College introduced me to a whole new extreme of FOMO, or “fear of missing out.” Thrown into a town with endless things to do, I was constantly uncertain how I wanted to spend my time.
This vastness of State College with continuous happenings and friends encased me in feelings that I was not doing enough or spending my time wrong.
I have memories from my freshmen year of extreme cases of FOMO. Sitting in my dorm room with my friends, I had my phone arched to my face and clicked through social media stories on my phone.
Click — my friends from home are together closer to our hometown. Click — a friend from class is at a party without me. Click — my night with friends didn’t seem to be enough anymore.
These feelings of FOMO are so strange. They constantly compare the current moment you are in to the possibility of being somewhere else.
FOMO is actually so common that it is analyzed by psychologists, and is even a dictionary term. The Merriam-Webster dictionary defines it as the “fear of not being included in something (such as an interesting or enjoyable activity) that others are experiencing.”
The reality that social media is continuously updating what your friends are doing, all the time, is one that society — myself included — is constantly adjusting to. There are many studies that show social media’s effect on self-confidence and direct relation with FOMO.
Scientists at Carleton and McGill University studied the psychological aspects of FOMO on first-year college students. In this study, they discovered that FOMO was mostly present later in the day and near the end of the week.
The study also said, “social media may influence FOMO by reminding people of not only one but multiple alternate experiences on which they are missing out.”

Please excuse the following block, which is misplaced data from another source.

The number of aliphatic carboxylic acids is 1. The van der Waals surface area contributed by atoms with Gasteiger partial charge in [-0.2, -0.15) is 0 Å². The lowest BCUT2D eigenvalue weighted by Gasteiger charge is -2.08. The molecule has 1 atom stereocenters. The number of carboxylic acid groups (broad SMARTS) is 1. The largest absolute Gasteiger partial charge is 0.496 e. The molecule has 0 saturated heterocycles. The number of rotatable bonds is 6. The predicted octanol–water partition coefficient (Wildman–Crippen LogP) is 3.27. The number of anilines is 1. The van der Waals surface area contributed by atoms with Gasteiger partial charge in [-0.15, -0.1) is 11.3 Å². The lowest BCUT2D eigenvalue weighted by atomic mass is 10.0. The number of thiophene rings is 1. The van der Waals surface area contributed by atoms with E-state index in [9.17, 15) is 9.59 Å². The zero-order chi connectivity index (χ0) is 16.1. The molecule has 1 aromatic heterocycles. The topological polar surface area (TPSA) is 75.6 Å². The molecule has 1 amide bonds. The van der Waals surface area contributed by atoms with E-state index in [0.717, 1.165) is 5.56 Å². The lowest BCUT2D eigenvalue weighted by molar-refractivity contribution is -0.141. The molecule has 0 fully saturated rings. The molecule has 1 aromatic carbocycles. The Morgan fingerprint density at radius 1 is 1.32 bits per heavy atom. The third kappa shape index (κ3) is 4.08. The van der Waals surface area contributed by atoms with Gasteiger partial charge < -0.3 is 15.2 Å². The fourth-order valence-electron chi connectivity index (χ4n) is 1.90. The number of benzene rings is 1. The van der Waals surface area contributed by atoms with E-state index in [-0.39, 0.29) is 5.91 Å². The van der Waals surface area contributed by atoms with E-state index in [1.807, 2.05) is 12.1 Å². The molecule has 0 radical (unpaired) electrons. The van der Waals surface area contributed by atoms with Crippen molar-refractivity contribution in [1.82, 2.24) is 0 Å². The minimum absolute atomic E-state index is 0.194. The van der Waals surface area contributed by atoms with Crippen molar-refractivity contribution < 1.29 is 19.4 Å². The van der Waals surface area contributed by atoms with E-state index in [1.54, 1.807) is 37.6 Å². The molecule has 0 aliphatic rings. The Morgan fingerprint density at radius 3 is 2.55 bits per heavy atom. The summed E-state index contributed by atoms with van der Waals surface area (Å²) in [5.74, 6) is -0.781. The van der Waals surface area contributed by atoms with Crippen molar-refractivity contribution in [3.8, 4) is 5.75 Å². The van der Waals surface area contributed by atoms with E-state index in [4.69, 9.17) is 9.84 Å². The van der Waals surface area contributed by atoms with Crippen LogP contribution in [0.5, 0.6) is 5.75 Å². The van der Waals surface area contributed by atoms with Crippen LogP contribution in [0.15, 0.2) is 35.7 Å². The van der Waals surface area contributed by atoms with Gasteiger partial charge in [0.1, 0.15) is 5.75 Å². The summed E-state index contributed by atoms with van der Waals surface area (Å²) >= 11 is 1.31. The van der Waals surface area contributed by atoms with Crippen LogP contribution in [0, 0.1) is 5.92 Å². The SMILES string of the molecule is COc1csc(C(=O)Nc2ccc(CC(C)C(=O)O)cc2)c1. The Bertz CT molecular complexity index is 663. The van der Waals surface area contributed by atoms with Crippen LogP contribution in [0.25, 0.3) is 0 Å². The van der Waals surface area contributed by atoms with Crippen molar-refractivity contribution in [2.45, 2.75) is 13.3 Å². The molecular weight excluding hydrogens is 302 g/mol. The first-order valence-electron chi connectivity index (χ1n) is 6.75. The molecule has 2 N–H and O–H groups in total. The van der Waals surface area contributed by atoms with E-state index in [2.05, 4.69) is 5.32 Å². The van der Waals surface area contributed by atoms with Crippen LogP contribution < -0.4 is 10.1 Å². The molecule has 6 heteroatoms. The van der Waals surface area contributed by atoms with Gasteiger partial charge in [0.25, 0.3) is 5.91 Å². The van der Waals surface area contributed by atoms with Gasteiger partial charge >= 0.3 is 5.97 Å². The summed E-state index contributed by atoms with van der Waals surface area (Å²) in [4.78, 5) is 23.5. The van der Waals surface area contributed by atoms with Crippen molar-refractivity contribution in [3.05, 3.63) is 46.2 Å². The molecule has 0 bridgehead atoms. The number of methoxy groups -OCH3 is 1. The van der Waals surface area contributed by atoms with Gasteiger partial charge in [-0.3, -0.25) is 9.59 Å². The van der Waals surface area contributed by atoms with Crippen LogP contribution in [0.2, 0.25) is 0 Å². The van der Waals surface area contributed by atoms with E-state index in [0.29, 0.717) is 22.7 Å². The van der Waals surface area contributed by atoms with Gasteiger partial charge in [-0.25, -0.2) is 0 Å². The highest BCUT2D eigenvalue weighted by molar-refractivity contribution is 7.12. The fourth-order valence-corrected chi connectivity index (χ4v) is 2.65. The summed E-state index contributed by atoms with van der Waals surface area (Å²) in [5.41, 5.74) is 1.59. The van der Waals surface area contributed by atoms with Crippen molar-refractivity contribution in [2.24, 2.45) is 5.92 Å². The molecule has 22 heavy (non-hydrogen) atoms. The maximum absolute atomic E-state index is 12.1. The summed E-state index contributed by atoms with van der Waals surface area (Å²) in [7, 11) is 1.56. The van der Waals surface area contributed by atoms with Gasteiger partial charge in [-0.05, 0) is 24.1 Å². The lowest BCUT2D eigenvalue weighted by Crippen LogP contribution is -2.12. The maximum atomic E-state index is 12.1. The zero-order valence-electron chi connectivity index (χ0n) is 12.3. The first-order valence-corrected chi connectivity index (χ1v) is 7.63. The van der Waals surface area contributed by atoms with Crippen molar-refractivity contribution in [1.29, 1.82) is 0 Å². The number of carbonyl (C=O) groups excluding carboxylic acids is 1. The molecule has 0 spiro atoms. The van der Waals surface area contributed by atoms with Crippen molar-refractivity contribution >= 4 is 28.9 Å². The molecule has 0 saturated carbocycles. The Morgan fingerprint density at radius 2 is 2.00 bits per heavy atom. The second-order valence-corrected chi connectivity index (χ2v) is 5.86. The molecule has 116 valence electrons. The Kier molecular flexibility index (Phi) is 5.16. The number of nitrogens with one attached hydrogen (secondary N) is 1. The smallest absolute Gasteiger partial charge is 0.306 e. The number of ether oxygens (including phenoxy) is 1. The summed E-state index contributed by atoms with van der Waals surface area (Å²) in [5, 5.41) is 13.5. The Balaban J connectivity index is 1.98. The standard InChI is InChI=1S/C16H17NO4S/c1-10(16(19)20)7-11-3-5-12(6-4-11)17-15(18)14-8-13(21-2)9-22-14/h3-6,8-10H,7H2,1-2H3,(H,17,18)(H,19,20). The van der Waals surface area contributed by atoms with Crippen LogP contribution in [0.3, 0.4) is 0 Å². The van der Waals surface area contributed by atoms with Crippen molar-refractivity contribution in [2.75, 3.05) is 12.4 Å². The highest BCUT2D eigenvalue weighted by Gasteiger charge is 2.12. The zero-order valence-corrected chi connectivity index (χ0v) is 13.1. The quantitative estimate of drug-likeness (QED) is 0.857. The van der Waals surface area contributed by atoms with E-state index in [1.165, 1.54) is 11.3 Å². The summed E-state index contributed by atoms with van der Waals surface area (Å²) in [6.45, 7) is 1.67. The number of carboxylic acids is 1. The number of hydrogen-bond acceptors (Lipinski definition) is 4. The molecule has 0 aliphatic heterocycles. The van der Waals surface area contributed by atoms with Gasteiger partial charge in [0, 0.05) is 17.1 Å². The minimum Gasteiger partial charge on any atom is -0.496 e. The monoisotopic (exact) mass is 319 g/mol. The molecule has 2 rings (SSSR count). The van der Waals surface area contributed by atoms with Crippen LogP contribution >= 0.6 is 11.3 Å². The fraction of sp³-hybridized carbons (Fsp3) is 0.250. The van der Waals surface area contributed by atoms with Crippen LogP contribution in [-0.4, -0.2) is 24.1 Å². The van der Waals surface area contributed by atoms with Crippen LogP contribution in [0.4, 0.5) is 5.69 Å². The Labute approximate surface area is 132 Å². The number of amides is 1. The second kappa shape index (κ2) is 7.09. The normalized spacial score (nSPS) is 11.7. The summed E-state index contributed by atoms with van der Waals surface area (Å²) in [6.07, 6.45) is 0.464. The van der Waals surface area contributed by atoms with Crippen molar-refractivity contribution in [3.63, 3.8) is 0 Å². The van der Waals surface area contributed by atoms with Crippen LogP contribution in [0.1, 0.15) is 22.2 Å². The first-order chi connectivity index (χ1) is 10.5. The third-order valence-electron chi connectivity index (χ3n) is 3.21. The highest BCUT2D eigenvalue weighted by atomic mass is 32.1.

In March 2018, Snapchat updated their app with Snapchat Maps, which allows individuals to see friends’ location whenever they turn their “snap map” on. These advancements are useful in some scenarios for safety and convenience, but to me it feels like we are delving deeper and deeper into a “Black Mirror” episode.
I try to remind myself when feelings of FOMO come along, that all moments reflected on social media are misleading. Whether that be a cheesing selfie of my friends or a ridiculous video of someone’s fun night, the most entertaining moments are usually the ones captured. Frankly, hanging out with my friends or binge watching episodes of “Keeping Up with the Kardashians” can be just as entertaining as some of my nights out.
My self-realization that FOMO isn’t worth the insecurities was a big part in avoiding the wandering feelings. Psychology Today suggests finding activities that make you feel good about yourself. For me, that is calling some friends over to cook or watch a movie, going to the gym or having a spa day.
In the transition to college, your social life becomes your home life. With roommates and friends in class, there is no more fake excuse of “my mom wants me home” — your friends are your home. This is why you demand reassurance from peers — and when they are having fun without you, it can feel detrimental to self-confidence.
For me, my feelings of FOMO also become lesser as I figure out my priorities. When deciding on a night out, I try to convince myself to go out with friends in fear of missing out, when my body tells me to stay home and attempt “adulting.”
I think the lesson to be learned is to not listen to societal expectations 24/7. Something I am working on now, especially in this past Syllabus week, was to not think about what my other friends were doing and to live in the moment that I was in.
Life is happening all around you at all times of the day. If you are constantly checking social media, where others are or what they are doing, you are never going to be happy where you are.
As for myself, I plan to turn off the “snap maps,” ignore the stories, and fight the FOMO.